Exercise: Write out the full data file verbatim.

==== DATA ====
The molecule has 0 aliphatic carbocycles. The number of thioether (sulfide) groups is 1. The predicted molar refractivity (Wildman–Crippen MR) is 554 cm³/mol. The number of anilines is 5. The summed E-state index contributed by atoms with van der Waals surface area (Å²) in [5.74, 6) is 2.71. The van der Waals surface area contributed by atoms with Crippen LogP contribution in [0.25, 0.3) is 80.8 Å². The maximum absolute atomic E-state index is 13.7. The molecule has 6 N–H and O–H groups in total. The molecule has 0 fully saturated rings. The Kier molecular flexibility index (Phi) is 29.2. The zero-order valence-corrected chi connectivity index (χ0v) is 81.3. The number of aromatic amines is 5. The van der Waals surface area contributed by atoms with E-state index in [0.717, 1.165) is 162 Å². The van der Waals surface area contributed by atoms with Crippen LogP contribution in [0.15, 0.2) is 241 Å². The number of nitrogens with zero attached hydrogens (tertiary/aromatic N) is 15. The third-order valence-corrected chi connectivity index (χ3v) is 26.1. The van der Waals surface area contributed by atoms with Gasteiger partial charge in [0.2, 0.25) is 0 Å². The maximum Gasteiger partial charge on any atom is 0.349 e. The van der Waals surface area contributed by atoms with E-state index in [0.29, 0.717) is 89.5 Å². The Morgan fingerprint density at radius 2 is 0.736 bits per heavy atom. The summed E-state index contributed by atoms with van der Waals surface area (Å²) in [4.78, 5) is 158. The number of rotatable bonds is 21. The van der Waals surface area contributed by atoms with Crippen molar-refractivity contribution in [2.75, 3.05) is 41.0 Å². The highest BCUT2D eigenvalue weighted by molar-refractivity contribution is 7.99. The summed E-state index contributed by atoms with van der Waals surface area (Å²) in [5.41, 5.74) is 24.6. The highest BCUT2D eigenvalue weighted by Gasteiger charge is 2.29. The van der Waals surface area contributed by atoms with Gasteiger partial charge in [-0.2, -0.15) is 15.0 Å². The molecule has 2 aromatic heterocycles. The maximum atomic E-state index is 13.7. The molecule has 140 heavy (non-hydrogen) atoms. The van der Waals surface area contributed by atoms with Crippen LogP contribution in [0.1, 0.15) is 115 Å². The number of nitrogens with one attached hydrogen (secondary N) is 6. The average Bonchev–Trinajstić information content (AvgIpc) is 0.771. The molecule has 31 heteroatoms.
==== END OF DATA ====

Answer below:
The molecule has 0 aliphatic carbocycles. The number of thioether (sulfide) groups is 1. The predicted molar refractivity (Wildman–Crippen MR) is 554 cm³/mol. The number of anilines is 5. The summed E-state index contributed by atoms with van der Waals surface area (Å²) in [5.74, 6) is 2.71. The van der Waals surface area contributed by atoms with Crippen LogP contribution in [0.25, 0.3) is 80.8 Å². The maximum absolute atomic E-state index is 13.7. The molecule has 6 N–H and O–H groups in total. The molecule has 0 fully saturated rings. The Kier molecular flexibility index (Phi) is 29.2. The zero-order valence-corrected chi connectivity index (χ0v) is 81.3. The number of aromatic amines is 5. The van der Waals surface area contributed by atoms with E-state index in [0.717, 1.165) is 162 Å². The van der Waals surface area contributed by atoms with Crippen LogP contribution in [0.15, 0.2) is 241 Å². The number of nitrogens with zero attached hydrogens (tertiary/aromatic N) is 15. The third-order valence-corrected chi connectivity index (χ3v) is 26.1. The van der Waals surface area contributed by atoms with Gasteiger partial charge in [0.2, 0.25) is 0 Å². The maximum Gasteiger partial charge on any atom is 0.349 e. The van der Waals surface area contributed by atoms with E-state index in [0.29, 0.717) is 89.5 Å². The Morgan fingerprint density at radius 2 is 0.736 bits per heavy atom. The summed E-state index contributed by atoms with van der Waals surface area (Å²) in [4.78, 5) is 158. The number of rotatable bonds is 21. The van der Waals surface area contributed by atoms with Crippen molar-refractivity contribution in [2.75, 3.05) is 41.0 Å². The highest BCUT2D eigenvalue weighted by molar-refractivity contribution is 7.99. The summed E-state index contributed by atoms with van der Waals surface area (Å²) in [5.41, 5.74) is 24.6. The highest BCUT2D eigenvalue weighted by Gasteiger charge is 2.29. The van der Waals surface area contributed by atoms with Gasteiger partial charge in [-0.2, -0.15) is 15.0 Å². The molecule has 2 aromatic heterocycles. The maximum atomic E-state index is 13.7. The molecule has 140 heavy (non-hydrogen) atoms. The van der Waals surface area contributed by atoms with Crippen LogP contribution in [0.1, 0.15) is 115 Å². The number of nitrogens with one attached hydrogen (secondary N) is 6. The average Bonchev–Trinajstić information content (AvgIpc) is 0.771. The molecule has 31 heteroatoms.